Data points are individual observations.  Sometimes the observations are direct transactions, such as a purchase, or an individual fact, such as one’s mother’s maiden name.

Sometimes the observations are the result of transformations of other observations: the count of how many offspring one has, the odds that one will default on a loan (i.e., a credit score), etc.  Without the ability to know what observations are recorded about a subject and stored as data and then without the opportunity to correct the data, the subject of the data is in the same position as Snowflake.   The subject can be observed, but cannot participate in the record of that observation.

Data points are observations.  They can be inaccurate.  The reason that participation is such an essential principle of data privacy and security is that there is often an asymmetric relationship between the stake a data subject has in the accuracy of the data about them and the stake a data collector has. It is a matter of scale.   While the data collector may experience incorrect data as accounting for .01% of their dataset, for the subject of the data, if the only record about them in that dataset is incorrect, then the error rate is 100%.

Let’s look at the most common example: identity theft.

A bank is concerned when someone has their identity stolen and has fraudulent charges on their credit card account. But the victim of the identity theft stands to lose relatively more if the data are not corrected.  It is uncommon for an individual to be financially liable for fraudulent charges on their credit card, and mostly illegal for that liability to be very much.  However, victims of identity theft can have trouble getting a mortgage, renting an apartment and can suffer other consequences as a result of being victims, especially if they end up with a mistakenly bad credit report.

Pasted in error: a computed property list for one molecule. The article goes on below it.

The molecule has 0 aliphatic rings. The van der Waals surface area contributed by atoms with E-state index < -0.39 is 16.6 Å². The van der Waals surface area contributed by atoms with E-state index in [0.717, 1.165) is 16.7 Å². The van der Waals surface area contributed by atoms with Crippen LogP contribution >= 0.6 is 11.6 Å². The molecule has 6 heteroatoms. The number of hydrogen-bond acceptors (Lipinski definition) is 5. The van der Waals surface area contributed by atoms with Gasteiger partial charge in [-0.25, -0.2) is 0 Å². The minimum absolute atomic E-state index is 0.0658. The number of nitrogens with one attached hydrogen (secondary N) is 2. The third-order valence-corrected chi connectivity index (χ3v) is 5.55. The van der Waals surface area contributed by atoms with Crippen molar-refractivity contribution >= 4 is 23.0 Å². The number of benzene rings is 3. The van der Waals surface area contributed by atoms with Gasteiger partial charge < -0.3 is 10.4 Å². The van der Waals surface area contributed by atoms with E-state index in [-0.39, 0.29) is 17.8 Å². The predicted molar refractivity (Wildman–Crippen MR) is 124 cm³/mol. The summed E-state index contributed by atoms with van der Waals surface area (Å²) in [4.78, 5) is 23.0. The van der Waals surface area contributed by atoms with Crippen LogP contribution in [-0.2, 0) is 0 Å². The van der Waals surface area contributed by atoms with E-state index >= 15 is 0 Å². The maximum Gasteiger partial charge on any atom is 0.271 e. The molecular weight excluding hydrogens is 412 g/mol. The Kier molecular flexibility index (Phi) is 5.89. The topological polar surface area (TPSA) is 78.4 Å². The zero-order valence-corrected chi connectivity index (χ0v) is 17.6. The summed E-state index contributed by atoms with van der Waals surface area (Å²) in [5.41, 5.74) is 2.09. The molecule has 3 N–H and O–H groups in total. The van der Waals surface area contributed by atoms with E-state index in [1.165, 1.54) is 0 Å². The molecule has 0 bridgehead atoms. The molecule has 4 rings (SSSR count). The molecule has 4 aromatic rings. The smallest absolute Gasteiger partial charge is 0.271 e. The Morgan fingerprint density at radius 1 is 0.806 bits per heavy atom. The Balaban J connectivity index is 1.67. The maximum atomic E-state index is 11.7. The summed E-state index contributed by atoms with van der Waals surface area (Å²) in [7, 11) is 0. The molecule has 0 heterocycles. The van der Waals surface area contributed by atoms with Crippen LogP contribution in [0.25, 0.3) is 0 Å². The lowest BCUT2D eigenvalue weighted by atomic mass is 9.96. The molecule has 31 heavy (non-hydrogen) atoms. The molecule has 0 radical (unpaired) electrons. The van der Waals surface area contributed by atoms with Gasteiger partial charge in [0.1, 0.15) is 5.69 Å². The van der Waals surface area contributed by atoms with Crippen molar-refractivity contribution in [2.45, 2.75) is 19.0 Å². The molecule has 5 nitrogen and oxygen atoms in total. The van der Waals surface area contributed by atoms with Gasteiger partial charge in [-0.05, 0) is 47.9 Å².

As I have mentioned elsewhere, it is increasingly common that individual data points are aggregated into predictive and descriptive models.  Those data points are usually “de-identified.”  Technically, they no longer concern the subject whose data combine with others to form a “cohort.”  The fact that there is inaccurate data in the dataset used for the model is factored in as part of the model’s “margin of error.”

Should the subjects of such data have any ownership of or visibility into such datasets?  Should the accuracy be their concern?  I believe the time is coming when the answer to that question is “yes” if for no other reason, these models are increasingly influencing ourselves and the world around us.

But for now, the principle of “participation” is summed up by the idea that a subject needs to know what is “on file” about them and should have a defined mechanism for getting erroneous data about them corrected.  The difference between the two data points mentioned above serve as a very good illustration of this, as well as why it is important.  Consider the data point, “John bought a book about terrorism” and the data point, “He fathered 22 offspring.”

What is the biggest difference between the two data points? The opportunity for the subject to participate in its accuracy.  Even if Snowflake knew about a 23rd offspring (imagine an albino gorilla smiling and winking), he would never have had an opportunity to know about and correct the data.

John, on the other hand, should have the opportunity to know this data point exists about him and be able to get it corrected.  He did not, in fact, buy a book about “terrorism.”  He bought a book about “tourism.”  It was the only data entry error the clerk at the book warehouse made out of thousands of times that the clerk assigned a category to a book.   The clerk corrected how the book was categorized within minutes; unfortunately John’s purchase was recorded in the brief time the book was mis-categorized.  The clerk’s accuracy and attention to detail has been noted and he has been promoted.   John, on the other hand, has been detained at the airport.